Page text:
I watched one hundred tribes gather together to dance beneath the New Guinea sun. A man beside me, in cotton shirt and faded jeans, said it was a well-tested tool against the old ways of war. But the ancient costumes had not changed. Extravagant feathers still exploded in halo shapes around the men's heads. Ears and lips and noses were still pierced with horn and bone and shell. Vermillion, white and hot yellow pigments still caked and cracked on the black skin of their foreheads, mingled with sweat, and fell to rest in nostril creases. In their hands were the old tools: spears, shields, clubs. But there would be no lifeless bodies to dispose of at the end of the day. No trophies. No sweet meat. They danced.
The melanin level of my skin encouraged the sun to suck it dry of moisture. I became a walking red man, intoxicated with the thud of drums and the smells of muddy flesh. I wanted to dance. The crowds grew thick; people breathed each other's breath. Arms, legs, shoulders collided. The action peaked and broke; the warriors raised cans of Coke or weak beer to their exaggerated mouths.
On the sleek, shining bus that carried me back to my hotel, I was surrounded with the solid ghosts of lost civilisations. Headdress feathers worn by the man in front of me struck backwards as the wind from an open window caught them. I shifted in my seat to avoid being pierced. The rancid air was filled with words I could not understand, so I missed the review of the day's events; I missed the jokes. Their bared, laughing teeth looked strong and sound and their eyes were black pinpricks on the surface of blood-shot orbs.
The grounds of my hotel were fenced. Each evening the gates were padlocked shut and I was asked to be content with this protection. I waited for a plane to lift me away.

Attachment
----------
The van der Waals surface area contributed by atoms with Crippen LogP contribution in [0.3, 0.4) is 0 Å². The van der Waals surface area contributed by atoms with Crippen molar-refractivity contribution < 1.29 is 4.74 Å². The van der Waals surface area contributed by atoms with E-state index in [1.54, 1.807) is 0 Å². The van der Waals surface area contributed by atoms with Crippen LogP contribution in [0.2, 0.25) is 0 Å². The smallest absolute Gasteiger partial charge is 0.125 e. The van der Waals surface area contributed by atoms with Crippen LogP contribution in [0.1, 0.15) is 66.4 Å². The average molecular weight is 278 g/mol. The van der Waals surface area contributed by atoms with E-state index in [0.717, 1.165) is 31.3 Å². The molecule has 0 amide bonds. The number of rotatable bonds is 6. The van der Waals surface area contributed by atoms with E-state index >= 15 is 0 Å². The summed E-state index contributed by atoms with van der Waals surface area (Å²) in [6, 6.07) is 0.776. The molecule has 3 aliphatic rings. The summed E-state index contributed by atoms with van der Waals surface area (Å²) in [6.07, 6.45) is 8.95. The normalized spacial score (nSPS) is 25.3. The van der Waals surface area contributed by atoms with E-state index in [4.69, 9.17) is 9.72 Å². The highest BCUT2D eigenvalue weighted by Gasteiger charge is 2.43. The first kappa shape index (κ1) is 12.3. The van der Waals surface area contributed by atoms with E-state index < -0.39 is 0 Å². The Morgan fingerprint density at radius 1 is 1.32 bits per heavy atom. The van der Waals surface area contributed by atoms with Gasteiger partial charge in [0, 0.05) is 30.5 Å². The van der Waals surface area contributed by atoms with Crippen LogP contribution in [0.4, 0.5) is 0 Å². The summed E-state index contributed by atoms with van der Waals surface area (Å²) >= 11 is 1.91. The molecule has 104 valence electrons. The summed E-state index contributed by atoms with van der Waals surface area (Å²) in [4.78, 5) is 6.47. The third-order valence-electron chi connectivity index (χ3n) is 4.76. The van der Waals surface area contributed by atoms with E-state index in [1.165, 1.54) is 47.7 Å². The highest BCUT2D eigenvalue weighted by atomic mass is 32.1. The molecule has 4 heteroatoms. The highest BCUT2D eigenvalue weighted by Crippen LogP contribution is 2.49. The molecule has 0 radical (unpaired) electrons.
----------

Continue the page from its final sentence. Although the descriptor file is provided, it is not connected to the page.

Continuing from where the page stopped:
Preparations took three days. A crane fouled the air with visible plumes of exhaust in order to lift the trappings into place. Then, rain fell suddenly at noon on the opening day. As the sky cleared, the ground steamed. I approached the gate and bought an admission ticket.
Cooking fires, tickled with dripping grease, sent up clouds of smoke. A smell within the smoke reached me: the marinated raw fibres of flesh on bone heating to a different kind of tenderness, an edible kind. Banners bellied like sails in the wind off the lake. Each one named the-host-with-the-best-spareibs-in-town. A band's homage to rock and roll pumped out of black amplifiers the size of refrigerators.
At tables set up in soldierly lines, as in a cafeteria or prison dining room, five hundred people sat. Their fingers and lips dripped with red sauce. They gnawed at sequences of bones and remarked on the tastiness in a language I could understand. The hours went by; three days went by. The action was steadily choreographed. No one danced.
I went back to my unfenced house and waited for a plane to lift me away.